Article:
Mexico now deports more Central American migrants than the United States, a dramatic shift since the U.S. asked Mexico for help a year ago with a spike in illegal migration, especially among unaccompanied minors.
Get our news delivered to your inbox every morning. Click here to signup
Between October and April, Mexico apprehended 92,889 Central Americans. In the same time period, the United States detained 70,226 “other than Mexican” migrants, the vast majority from Guatemala, Honduras and El Salvador.
That was a huge reversal from the same period a year earlier, when the wave of migrants and unaccompanied minors from Central America was building. From October 2013 to April 2014, the United States apprehended 159,103 “other than Mexicans,” three times the 49,893 Central Americans detained by Mexico.
The difference is Mexico’s new Southern Border Program, an initiative that included sending 5,000 federal police to the border with Guatemala and more border and highway checkpoints. Raids on migrants increased and authorities focused on keeping migrants off the northbound freight train known as “the Beast,” on which many have suffered mutilation injuries.
Neither U.S. nor Mexican immigration officials responded to requests for comment on the change this week, though officials in the past have said it is aimed at reducing dangers facing migrants.
“Mexico is doing the dirty work, the very dirty work, for the United States,” said Tomas Gonzalez, a Franciscan friar who runs the “72” shelter for migrants in Tenosique, a town in the southern Mexico state of Tabasco.
In the past, Mexican migration officials looked the other way as thousands rafted across the river at the border and then boarded freight trains north. In 2014, more than 46,000 unaccompanied minors from Central America crossed into the United States, leading the U.S. government to turn to the governments in Mexico and Central America to try to stanch the flow.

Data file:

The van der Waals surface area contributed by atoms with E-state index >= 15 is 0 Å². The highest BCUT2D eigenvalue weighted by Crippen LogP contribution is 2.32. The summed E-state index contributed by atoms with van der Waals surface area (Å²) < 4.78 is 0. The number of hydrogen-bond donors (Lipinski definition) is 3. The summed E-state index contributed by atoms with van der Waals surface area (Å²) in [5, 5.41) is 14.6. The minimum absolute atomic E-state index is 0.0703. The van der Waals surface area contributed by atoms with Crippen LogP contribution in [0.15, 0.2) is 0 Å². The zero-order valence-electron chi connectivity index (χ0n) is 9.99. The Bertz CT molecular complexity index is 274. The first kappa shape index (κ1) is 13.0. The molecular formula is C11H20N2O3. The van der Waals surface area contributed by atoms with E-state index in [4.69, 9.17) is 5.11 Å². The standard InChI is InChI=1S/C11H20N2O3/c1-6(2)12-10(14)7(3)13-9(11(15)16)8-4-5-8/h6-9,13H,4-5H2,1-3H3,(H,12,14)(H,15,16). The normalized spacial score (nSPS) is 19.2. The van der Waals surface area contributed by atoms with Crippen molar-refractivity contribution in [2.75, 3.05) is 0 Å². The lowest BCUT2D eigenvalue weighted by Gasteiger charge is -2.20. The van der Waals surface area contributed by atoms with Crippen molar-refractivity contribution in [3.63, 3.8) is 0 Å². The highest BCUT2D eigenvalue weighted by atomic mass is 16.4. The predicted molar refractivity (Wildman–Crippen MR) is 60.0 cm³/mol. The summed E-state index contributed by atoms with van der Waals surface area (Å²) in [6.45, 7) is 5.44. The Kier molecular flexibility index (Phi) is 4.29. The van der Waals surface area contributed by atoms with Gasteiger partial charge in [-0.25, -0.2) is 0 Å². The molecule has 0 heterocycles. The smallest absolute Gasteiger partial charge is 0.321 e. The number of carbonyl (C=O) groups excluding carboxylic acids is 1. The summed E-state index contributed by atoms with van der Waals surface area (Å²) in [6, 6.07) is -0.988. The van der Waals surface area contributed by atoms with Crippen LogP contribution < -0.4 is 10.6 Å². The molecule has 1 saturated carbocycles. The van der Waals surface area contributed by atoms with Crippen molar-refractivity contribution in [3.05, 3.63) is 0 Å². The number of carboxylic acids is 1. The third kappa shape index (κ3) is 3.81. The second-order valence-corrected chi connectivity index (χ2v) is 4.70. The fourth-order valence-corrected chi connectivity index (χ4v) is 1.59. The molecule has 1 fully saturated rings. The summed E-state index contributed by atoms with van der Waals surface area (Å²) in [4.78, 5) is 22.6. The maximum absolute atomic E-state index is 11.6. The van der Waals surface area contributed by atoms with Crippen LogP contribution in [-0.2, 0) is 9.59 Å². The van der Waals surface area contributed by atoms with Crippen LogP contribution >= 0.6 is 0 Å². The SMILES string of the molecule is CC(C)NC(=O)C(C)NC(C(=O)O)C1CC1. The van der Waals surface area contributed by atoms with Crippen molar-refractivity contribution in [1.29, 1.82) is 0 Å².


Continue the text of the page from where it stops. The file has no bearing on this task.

Mexico has proved the more efficient in deportations, which is already causing concerns among human rights groups about the new tactics.
In most cases, Mexico holds migrants only long enough to verify their nationalities, and quickly bundles them aboard buses to take them back to their home countries.
“The time that foreigners are in immigration (detention) centers depends only on the speed with which the authorities of their (home) countries confirm their nationality,” Mexico’s National Immigration Institute said in an email response to questions from The Associated Press.
Maureen Meyer of the Washington Office on Latin America think tank, which noted the dramatic change in a report this week, questions the speed Mexico is using.
“What we have heard continuously in the past year is that migrants are being so rapidly deported that even some that might have wanted to request some type of protection, or who would have been eligible for some type of humanitarian visa because they had been victims of crime in Mexico, haven’t had that opportunity,” Meyer said.
By comparison, when immigrants are caught crossing the U.S. border illegally, the process of being sent home can take anywhere from hours to years. Mexican nationals are often repatriated quickly — sometimes the same day they are caught — while migrants from other countries often spend at least a few days in U.S. custody before being flown back to their country of origin.
The deportation process can take much longer if an immigrant seeks asylum or if the person is a child traveling alone. For those immigrants who fight to stay in the United States, the wait for a court date and a final decision on their case can take several years because of backlog of more than 449,000 cases already pending in immigration courts.
According to the U.S. Department of Justice, there were about 41,920 requests for asylum in 2014, not all from Central Americans. About 49 percent of requests processed that year were granted.
Mexico grants only a tiny number of asylum requests. The latest figures, covering a nine-month period from January to September 2014, show only 1,525 people, the majority of them Central Americans, requested asylum or refugee status, and only one-sixth — 247 — were granted.
U.S. officials did not respond to questions regarding the amount of U.S. funding Mexico receives for its crackdown on the Guatemalan border, but it is making things tougher for migrants..
“It has raised the costs of the trip, it has raised costs for paying coyotes (smugglers) and the (Mexican) authorities that let them through,” said Gonzalez, the migrant activist. “It has spurred increases in everything bad — corruption and impunity — everything but human rights.”